“Many times, they (clients) are angry because they think their benefits are messed up or because they themselves maybe didn’t follow through,” Machamer said. “And so, using a trauma-informed approach, rather than putting the blame back on them … we take the approach of, ‘How can we help you now?’ ”
Season Westphal, who manages the foster care program, said Waupaca County now takes a “much more humanistic approach” to allegations of child maltreatment, including working to earn the trust of parents by asking their permission to speak to their children, when possible.
Before taking a trauma-informed approach, just 21 percent of children in out-of-home placements were returned to their family home within 12 months. Now 73 percent are reunited within a year, said Alisha Haase, who manages ongoing child protection for the county.
Homeless, addicted — then hope
After 83 arrests, a stubborn crack addiction and 19 years living on the street, someone finally asked Tonier Cain, “What happened to you?”
The question, posed just over a decade ago, probably saved her life.
Since then, the deeply religious Cain has become anevangelist for trauma-informed care. Cain told her story to hundreds of juvenile court and child welfare officials in late September during a conference on trauma-informed care in the Wisconsin Dells.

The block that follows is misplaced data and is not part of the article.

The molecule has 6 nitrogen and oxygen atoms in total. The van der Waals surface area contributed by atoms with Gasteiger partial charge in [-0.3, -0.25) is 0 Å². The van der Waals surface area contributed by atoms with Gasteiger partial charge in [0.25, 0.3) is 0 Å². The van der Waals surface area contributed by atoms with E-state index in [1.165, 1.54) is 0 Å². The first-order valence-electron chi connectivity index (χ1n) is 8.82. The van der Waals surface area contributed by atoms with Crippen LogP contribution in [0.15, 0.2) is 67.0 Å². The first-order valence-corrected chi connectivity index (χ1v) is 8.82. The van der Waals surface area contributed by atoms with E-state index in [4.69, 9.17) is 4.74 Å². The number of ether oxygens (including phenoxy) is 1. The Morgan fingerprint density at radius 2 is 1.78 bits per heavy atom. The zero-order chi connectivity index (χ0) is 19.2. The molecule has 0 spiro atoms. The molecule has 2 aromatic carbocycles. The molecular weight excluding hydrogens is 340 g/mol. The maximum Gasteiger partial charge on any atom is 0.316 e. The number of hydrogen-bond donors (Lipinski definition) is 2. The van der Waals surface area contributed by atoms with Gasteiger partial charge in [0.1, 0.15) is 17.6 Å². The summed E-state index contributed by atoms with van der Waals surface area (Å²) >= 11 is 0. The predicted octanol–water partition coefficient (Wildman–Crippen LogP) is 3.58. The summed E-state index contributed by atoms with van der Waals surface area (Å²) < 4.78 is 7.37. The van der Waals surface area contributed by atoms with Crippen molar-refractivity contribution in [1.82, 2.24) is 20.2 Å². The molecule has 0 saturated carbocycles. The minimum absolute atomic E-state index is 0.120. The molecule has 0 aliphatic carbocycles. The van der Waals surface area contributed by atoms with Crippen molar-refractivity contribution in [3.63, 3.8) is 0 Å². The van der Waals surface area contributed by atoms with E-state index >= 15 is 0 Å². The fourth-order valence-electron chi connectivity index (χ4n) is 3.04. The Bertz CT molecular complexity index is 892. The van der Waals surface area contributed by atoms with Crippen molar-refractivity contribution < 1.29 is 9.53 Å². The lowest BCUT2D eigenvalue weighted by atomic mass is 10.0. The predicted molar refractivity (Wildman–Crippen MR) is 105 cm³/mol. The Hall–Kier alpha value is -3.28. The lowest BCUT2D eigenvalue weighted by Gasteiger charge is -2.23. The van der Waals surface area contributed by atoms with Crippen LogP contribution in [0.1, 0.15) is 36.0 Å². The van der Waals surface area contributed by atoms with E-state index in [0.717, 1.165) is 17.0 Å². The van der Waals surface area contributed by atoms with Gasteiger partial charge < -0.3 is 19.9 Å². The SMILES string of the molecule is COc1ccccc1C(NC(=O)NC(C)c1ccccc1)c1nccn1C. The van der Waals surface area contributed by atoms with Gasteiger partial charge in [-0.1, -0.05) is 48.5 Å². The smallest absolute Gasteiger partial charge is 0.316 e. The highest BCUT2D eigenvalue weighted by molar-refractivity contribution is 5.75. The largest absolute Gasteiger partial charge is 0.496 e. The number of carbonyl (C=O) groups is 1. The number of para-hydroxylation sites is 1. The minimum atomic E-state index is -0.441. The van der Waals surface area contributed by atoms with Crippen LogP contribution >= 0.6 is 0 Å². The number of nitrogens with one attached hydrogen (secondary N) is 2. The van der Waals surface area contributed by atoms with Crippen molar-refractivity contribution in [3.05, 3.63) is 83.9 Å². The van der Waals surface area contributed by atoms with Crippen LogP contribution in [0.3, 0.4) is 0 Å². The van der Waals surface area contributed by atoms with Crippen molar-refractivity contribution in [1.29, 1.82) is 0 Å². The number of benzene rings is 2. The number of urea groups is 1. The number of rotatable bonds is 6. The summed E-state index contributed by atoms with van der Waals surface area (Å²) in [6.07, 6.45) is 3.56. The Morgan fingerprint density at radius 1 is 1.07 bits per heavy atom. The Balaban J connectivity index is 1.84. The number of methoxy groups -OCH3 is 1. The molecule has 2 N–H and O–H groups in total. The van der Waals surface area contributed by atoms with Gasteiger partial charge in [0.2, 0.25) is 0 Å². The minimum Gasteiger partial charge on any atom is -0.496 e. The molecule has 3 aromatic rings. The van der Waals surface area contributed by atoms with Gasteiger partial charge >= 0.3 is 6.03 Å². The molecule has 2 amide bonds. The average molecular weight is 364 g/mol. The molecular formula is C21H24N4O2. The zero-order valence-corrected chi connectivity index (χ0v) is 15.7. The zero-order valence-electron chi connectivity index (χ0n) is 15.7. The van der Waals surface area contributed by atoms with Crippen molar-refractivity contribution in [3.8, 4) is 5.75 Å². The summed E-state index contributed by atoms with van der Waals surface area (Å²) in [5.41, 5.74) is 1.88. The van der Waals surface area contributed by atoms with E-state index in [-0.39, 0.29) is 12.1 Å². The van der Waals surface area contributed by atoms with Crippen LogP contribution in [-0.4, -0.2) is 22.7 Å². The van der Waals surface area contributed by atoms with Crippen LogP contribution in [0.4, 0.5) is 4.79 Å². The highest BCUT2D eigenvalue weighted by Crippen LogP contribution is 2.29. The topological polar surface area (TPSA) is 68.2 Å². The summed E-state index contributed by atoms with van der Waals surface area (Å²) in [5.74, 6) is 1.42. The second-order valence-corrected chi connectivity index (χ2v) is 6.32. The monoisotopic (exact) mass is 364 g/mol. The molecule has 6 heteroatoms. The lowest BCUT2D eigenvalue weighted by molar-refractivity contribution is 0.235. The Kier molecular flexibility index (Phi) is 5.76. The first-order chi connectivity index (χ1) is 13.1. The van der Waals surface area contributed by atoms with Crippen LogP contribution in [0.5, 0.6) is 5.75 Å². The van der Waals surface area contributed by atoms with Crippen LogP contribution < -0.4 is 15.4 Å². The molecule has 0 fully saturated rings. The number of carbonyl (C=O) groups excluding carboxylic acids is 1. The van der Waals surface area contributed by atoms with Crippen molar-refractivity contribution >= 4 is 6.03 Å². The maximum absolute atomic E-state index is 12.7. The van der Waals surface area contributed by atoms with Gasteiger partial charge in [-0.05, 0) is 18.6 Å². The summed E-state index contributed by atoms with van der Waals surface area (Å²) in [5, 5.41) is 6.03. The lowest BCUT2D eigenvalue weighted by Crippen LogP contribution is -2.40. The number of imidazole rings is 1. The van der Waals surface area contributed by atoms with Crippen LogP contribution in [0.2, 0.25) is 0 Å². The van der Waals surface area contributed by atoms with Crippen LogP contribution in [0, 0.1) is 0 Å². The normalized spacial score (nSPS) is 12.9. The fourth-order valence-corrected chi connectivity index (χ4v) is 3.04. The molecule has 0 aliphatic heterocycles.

Cain was the oldest of eight children of a single, alcoholic mother who sometimes left them alone and hungry for days in their apartment in Annapolis, Maryland. Her mother’s boyfriends sexually assaulted her in the bedroom she shared with her younger siblings.
At age 19, desperate for an escape from an early and abusive marriage, Cain discovered crack cocaine.
She traded sex for drugs, beer and cigarettes. Four times Cain gave birth; each time, she was forced to give up her baby. Another baby died in childbirth while Cain was strapped to a gurney during a jail stint.
Cain estimated she went to drug treatment 30 times. One of her counselors raped her. When not locked up, Cain lived on the streets and ate chicken scraps from the garbage “like a rat.”
Eleven years ago, while incarcerated and expecting another child, a therapist finally asked Cain about her past. The two worked through the pain — the abuse, her mother’s abandonment, the lost babies.
“I was believed,” Cain said, “so I was able to begin healing that hurt.”
Today, Cain has multiple homes and a “really smart” fifth-grade daughter — the baby she was expecting when she halted the multi-generational cycle of trauma in her family.
She ended the talk with this:
“Where there’s breath, there’s hope. Treat the trauma. You will get results.”
If you or someone you know is suffering from the effects of trauma, a list of resources is available at: bit.ly/traumahotlines
Reporting for this story was supported by the Solutions Journalism Network and the Center on Media, Crime and Justice. The nonprofit Wisconsin Center for Investigative Journalism (www.WisconsinWatch.org) collaborates with Wisconsin Public Radio, Wisconsin Public Television, other news media and the University of Wisconsin-Madison School of Journalism and Mass Communication. All works created, published, posted or disseminated by the Center do not necessarily reflect the views or opinions of UW-Madison or any of its affiliates.